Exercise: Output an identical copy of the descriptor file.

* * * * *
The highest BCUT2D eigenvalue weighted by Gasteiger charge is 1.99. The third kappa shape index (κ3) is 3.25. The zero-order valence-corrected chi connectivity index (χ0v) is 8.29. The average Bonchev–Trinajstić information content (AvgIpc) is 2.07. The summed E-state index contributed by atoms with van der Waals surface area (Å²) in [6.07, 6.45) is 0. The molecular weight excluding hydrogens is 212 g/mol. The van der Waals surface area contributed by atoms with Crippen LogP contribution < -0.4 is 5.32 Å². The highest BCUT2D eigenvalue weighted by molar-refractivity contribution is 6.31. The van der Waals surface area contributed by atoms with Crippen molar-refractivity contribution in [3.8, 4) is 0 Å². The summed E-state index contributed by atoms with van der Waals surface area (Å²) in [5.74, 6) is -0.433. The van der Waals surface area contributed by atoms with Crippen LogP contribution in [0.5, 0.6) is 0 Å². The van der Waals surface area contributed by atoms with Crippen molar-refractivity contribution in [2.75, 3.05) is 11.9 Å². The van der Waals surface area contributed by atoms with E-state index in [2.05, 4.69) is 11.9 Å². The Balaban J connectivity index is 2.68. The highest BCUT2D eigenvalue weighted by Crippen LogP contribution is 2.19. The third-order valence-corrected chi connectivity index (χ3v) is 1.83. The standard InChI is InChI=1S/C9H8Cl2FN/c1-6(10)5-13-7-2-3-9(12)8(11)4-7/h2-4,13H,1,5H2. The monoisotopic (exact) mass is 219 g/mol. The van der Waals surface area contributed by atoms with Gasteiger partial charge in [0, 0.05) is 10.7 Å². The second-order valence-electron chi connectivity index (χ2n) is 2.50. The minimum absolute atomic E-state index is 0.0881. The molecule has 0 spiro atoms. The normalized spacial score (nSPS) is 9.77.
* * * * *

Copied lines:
The highest BCUT2D eigenvalue weighted by Gasteiger charge is 1.99. The third kappa shape index (κ3) is 3.25. The zero-order valence-corrected chi connectivity index (χ0v) is 8.29. The average Bonchev–Trinajstić information content (AvgIpc) is 2.07. The summed E-state index contributed by atoms with van der Waals surface area (Å²) in [6.07, 6.45) is 0. The molecular weight excluding hydrogens is 212 g/mol. The van der Waals surface area contributed by atoms with Crippen LogP contribution < -0.4 is 5.32 Å². The highest BCUT2D eigenvalue weighted by molar-refractivity contribution is 6.31. The van der Waals surface area contributed by atoms with Crippen molar-refractivity contribution in [3.8, 4) is 0 Å². The summed E-state index contributed by atoms with van der Waals surface area (Å²) in [5.74, 6) is -0.433. The van der Waals surface area contributed by atoms with Crippen LogP contribution in [0.5, 0.6) is 0 Å². The van der Waals surface area contributed by atoms with Crippen molar-refractivity contribution in [2.75, 3.05) is 11.9 Å². The van der Waals surface area contributed by atoms with E-state index in [2.05, 4.69) is 11.9 Å². The Balaban J connectivity index is 2.68. The highest BCUT2D eigenvalue weighted by Crippen LogP contribution is 2.19. The third-order valence-corrected chi connectivity index (χ3v) is 1.83. The standard InChI is InChI=1S/C9H8Cl2FN/c1-6(10)5-13-7-2-3-9(12)8(11)4-7/h2-4,13H,1,5H2. The monoisotopic (exact) mass is 219 g/mol. The van der Waals surface area contributed by atoms with Gasteiger partial charge in [0, 0.05) is 10.7 Å². The second-order valence-electron chi connectivity index (χ2n) is 2.50. The minimum absolute atomic E-state index is 0.0881. The molecule has 0 spiro atoms. The normalized spacial score (nSPS) is 9.77.